From the Chicano movement, to the Black Panthers, United Farm Workers, and the Student Nonviolent Coordinating Committee, people of color have fought for and enacted social change throughout the history of the United States. Unfortunately, our collective struggle along with our contributions to fighting inequality in this country have been left out of textbooks.
In order to combat this erasure, we teamed up with Skylight Pictures on a monthly film series. Hosted by UnionDocs in Williamsburg, Brooklyn, we screen documentaries that recount the triumphs of political movements led by people of color. Each program will be followed by a panel discussion with the filmmakers alongside activists currently involved in organizing for social change. We hope the BK@24fps #Resist Film Series will provide lessons from the past and present while giving the audience hope that, in the face of a Trump presidency, they have the power to change the future.
Over the last three months, the #Resist Film Series has focused on immigration activism, the evolution of the trans movement, and the United Farm Workers struggle to get fair labor conditions. This time, the selected works show how history, quite often, repeats itself. With the current political climate of ICE raids and a planned Mexican border wall, it’s hard not to believe that we’re back in the 1960s, a decade fraught with its own racial and political battles. July’s slate of films looks at two short documentaries that demonstrate how, alongside the fight for gender equality and the Civil Rights Movement, the Latinx community was staging its own revolution.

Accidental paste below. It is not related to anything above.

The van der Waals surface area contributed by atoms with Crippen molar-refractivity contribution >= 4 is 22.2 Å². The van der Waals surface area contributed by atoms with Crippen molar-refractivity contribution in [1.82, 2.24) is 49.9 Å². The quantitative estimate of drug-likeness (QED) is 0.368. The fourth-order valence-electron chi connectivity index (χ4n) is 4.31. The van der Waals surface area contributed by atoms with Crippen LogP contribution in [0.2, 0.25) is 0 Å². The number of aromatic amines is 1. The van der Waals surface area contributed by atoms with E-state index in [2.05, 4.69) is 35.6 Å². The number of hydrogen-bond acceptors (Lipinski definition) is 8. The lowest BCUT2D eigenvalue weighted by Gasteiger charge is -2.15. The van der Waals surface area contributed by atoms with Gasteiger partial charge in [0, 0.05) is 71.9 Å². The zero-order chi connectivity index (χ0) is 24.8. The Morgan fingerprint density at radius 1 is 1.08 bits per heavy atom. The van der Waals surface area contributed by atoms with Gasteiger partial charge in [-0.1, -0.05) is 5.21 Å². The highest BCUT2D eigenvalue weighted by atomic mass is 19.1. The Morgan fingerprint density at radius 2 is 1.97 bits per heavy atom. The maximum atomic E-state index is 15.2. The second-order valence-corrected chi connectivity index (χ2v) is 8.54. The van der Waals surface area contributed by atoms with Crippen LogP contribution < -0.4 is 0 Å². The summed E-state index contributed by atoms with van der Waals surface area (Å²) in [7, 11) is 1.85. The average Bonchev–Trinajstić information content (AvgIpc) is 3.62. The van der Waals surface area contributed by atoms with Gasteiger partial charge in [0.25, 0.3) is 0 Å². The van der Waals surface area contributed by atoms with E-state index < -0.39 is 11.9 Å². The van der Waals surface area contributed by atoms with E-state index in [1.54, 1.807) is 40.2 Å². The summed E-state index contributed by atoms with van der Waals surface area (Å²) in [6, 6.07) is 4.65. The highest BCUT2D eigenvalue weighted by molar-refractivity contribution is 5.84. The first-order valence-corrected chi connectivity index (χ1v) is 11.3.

#Resist: Learning From the Young Lords starts with a screening of the 1996 film Pa’lante, Siempre Pa’lante: The Young Lords, Iris Morales’ documentary exploring the militant voice of Puerto Ricans and other Latino/as in the U.S. who came together to protest for better living conditions and the independence of Puerto Rico during the Vietnam War. We’ll also see a brief excerpt of the newsreel El Pueblo se Levanta looking at East Harlem in the ’60s and the community’s need for better health and education.
A discussion with director Iris Morales and comic book artist Edgardo Miranda-Rodriguez (who served as the art director on Morales’ film) will follow the screening. Miranda-Rodriguez will also spotlight his graphic novel La Borinqueña about a Puerto Rican superheroine and talk about how he’s blended making art and social justice activism to create artivism.